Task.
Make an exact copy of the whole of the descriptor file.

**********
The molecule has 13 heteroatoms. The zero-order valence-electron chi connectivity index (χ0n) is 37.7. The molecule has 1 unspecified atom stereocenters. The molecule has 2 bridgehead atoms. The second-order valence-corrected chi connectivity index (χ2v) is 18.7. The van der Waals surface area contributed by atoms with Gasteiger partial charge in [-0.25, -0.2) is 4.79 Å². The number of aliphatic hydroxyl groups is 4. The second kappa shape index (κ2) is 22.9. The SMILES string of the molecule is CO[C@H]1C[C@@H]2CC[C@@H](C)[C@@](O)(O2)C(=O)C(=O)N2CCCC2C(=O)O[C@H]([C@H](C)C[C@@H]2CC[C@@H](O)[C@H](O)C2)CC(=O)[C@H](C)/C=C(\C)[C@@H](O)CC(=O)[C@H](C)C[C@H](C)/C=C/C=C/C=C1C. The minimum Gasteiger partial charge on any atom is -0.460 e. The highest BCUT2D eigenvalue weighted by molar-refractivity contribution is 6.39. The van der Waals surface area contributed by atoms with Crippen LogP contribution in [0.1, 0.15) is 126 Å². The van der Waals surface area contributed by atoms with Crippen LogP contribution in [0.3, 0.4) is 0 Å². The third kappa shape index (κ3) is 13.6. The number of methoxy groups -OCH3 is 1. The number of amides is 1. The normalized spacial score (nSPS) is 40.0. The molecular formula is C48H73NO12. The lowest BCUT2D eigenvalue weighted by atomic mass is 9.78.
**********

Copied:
The molecule has 13 heteroatoms. The zero-order valence-electron chi connectivity index (χ0n) is 37.7. The molecule has 1 unspecified atom stereocenters. The molecule has 2 bridgehead atoms. The second-order valence-corrected chi connectivity index (χ2v) is 18.7. The van der Waals surface area contributed by atoms with Gasteiger partial charge in [-0.25, -0.2) is 4.79 Å². The number of aliphatic hydroxyl groups is 4. The second kappa shape index (κ2) is 22.9. The SMILES string of the molecule is CO[C@H]1C[C@@H]2CC[C@@H](C)[C@@](O)(O2)C(=O)C(=O)N2CCCC2C(=O)O[C@H]([C@H](C)C[C@@H]2CC[C@@H](O)[C@H](O)C2)CC(=O)[C@H](C)/C=C(\C)[C@@H](O)CC(=O)[C@H](C)C[C@H](C)/C=C/C=C/C=C1C. The minimum Gasteiger partial charge on any atom is -0.460 e. The highest BCUT2D eigenvalue weighted by molar-refractivity contribution is 6.39. The van der Waals surface area contributed by atoms with Crippen LogP contribution in [0.1, 0.15) is 126 Å². The van der Waals surface area contributed by atoms with Crippen LogP contribution in [0.3, 0.4) is 0 Å². The third kappa shape index (κ3) is 13.6. The number of methoxy groups -OCH3 is 1. The number of amides is 1. The normalized spacial score (nSPS) is 40.0. The molecular formula is C48H73NO12. The lowest BCUT2D eigenvalue weighted by atomic mass is 9.78.